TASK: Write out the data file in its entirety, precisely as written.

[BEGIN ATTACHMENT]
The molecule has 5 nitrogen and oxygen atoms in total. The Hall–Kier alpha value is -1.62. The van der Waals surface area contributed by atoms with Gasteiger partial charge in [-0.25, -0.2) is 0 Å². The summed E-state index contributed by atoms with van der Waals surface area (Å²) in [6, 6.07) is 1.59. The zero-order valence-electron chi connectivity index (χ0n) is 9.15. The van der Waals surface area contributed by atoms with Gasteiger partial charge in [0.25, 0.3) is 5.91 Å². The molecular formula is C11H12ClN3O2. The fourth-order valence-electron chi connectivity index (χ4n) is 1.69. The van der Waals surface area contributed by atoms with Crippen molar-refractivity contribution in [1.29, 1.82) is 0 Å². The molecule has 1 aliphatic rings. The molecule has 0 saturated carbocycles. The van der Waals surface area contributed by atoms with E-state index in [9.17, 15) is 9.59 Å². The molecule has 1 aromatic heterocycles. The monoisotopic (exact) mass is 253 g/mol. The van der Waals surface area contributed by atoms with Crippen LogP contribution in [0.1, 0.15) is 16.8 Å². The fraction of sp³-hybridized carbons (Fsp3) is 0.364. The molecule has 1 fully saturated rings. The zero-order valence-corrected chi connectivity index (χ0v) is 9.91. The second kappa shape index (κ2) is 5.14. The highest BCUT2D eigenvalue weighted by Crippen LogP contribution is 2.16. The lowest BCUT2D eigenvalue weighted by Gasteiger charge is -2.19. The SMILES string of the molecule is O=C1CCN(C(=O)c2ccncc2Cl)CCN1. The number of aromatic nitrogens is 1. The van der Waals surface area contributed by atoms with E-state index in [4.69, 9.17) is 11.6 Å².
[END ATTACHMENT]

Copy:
The molecule has 5 nitrogen and oxygen atoms in total. The Hall–Kier alpha value is -1.62. The van der Waals surface area contributed by atoms with Gasteiger partial charge in [-0.25, -0.2) is 0 Å². The summed E-state index contributed by atoms with van der Waals surface area (Å²) in [6, 6.07) is 1.59. The zero-order valence-electron chi connectivity index (χ0n) is 9.15. The van der Waals surface area contributed by atoms with Gasteiger partial charge in [0.25, 0.3) is 5.91 Å². The molecular formula is C11H12ClN3O2. The fourth-order valence-electron chi connectivity index (χ4n) is 1.69. The van der Waals surface area contributed by atoms with Crippen molar-refractivity contribution in [1.29, 1.82) is 0 Å². The molecule has 1 aliphatic rings. The molecule has 0 saturated carbocycles. The van der Waals surface area contributed by atoms with E-state index in [9.17, 15) is 9.59 Å². The molecule has 1 aromatic heterocycles. The monoisotopic (exact) mass is 253 g/mol. The van der Waals surface area contributed by atoms with Crippen LogP contribution in [0.1, 0.15) is 16.8 Å². The fraction of sp³-hybridized carbons (Fsp3) is 0.364. The molecule has 1 fully saturated rings. The zero-order valence-corrected chi connectivity index (χ0v) is 9.91. The second kappa shape index (κ2) is 5.14. The highest BCUT2D eigenvalue weighted by Crippen LogP contribution is 2.16. The lowest BCUT2D eigenvalue weighted by Gasteiger charge is -2.19. The SMILES string of the molecule is O=C1CCN(C(=O)c2ccncc2Cl)CCN1. The number of aromatic nitrogens is 1. The van der Waals surface area contributed by atoms with E-state index in [4.69, 9.17) is 11.6 Å².